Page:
OBJECTIVE::The emphasis on reducing the duration of untreated psychosis (DUP) has highlighted complex barriers to accessing appropriate services. Internet and social media use by individuals with first-episode psychosis (FEP) was examined to explore how these platforms might be used to facilitate treatment initiation. METHODS::Participants ages 15-35 were interviewed with the Pathways to Care for Psychosis Questionnaire, an 81-item instrument designed to explore online activity during symptom emergence. RESULTS::Of 112 participants, 90% used the Internet and social media daily. The Internet was listed as the most used resource (62%) for information while symptoms were emerging. A minority (19%) shared concerns via social media, and 76% responded favorably to the possibility of receiving online mental health support. CONCLUSIONS::The Internet and social media were part of daily life for participants with FEP. Activity continued throughout the DUP, offering the prospect of earlier intervention. Participants expressed positive attitudes toward Internet-based outreach and engagement efforts.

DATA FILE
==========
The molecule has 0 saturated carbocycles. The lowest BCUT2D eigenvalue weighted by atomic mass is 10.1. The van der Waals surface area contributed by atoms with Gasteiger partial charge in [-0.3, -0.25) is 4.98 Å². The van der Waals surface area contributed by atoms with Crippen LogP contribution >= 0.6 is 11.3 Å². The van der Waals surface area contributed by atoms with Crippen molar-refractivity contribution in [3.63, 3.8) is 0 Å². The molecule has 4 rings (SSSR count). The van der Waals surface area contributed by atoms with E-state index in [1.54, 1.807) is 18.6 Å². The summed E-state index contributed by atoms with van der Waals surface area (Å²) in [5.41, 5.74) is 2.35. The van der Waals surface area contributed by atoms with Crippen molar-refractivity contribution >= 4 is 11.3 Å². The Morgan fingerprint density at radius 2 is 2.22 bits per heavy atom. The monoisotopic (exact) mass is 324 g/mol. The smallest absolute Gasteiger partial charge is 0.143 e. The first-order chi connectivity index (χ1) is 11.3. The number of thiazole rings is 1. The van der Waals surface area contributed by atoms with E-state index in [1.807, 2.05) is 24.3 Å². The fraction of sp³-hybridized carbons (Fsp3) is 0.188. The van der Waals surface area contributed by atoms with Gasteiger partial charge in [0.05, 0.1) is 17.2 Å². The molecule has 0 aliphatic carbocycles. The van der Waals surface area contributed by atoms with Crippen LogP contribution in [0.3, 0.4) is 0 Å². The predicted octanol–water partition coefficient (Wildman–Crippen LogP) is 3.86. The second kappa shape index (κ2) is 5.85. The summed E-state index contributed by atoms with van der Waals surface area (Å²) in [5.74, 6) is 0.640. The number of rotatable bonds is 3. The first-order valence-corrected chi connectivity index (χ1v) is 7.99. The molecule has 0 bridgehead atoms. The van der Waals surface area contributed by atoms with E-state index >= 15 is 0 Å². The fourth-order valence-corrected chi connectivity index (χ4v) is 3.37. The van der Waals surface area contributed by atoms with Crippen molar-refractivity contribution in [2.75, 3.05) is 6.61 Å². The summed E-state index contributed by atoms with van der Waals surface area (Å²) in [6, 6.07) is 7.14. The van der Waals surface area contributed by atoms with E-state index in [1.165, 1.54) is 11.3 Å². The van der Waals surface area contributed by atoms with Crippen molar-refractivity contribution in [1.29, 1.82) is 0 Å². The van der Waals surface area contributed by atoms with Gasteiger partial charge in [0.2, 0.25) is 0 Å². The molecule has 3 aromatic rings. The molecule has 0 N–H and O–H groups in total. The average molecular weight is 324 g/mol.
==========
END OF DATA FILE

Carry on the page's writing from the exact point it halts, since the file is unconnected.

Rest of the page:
Faculty; Northwell Researcher
School of Medicine; Northwell Health